"Ex Libris: 100 Books to Read and Reread" | Reviewed by Chris Stuckenschneider
Oprah scores with her newest book selection, just announced today: “Ex Libris: 100 Books to Read and Reread,” by Michiko Kakutani, former chief book critic of the “New York Times.”
I’ve already bought copies for gifts, not really knowing what books to buy two avid readers on my list. Rather than me making the choice for them, this collection will allow them to choose from a wide berth of literature they might find appealing—novels, classics, non-fiction, poetry, and more, both current and past picks.
Kakutani’s introduction alone is reason enough to purchase this treasure as she begins with an overview of the “pleasure of reading,” peppered with quotations from famous writers and leaders like August Wilson, Ray Bradbury, Virginia Woolf, Abraham Lincoln, Frederick Douglass and others.
She then focuses on her fond history with reading, her visits to the library, the influence her mother and teachers had on her beloved literary life. Kakutani eloquently writes about how fragmented our Internet age has become, and the joy that a book provides, a total immersion, a losing of oneself in story.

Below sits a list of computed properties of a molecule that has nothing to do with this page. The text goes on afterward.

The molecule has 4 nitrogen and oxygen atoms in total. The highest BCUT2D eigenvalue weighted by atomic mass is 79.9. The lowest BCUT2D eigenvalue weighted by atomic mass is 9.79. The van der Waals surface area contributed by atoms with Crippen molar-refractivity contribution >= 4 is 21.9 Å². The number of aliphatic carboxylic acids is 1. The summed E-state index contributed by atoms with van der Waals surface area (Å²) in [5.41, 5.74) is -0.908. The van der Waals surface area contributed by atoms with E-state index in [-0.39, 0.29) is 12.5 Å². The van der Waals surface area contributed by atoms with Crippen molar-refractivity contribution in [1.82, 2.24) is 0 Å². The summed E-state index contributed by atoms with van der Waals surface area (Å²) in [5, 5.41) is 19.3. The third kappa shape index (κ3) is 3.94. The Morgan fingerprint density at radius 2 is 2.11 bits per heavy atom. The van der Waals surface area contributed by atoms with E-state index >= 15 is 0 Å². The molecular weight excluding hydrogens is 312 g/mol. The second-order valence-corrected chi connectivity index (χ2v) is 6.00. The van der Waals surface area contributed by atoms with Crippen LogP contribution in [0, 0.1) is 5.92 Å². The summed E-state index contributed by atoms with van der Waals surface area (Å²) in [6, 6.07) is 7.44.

Kakutani provides an interesting intro to each of her book suggestions, and has arranged her collection by author, sometimes a sole book by a writer, but other times several titles by the same author. She groups some suggestions under subject matter, as in “Books About Democracy and Tyranny,” and “Books About Work and Vocation.” There’s something for everyone here, including recent bestsellers, “Educated,” by Tara Westover, and “The Underground Railroad,” by Colson Whitehead.
“Ex Libris” is not only a good read, it’s handsome too, a gorgeous book with heft because of the quality and caliber of its pages, a book to display, classic in design—a rich, readable reference making it a gift that will continue to give.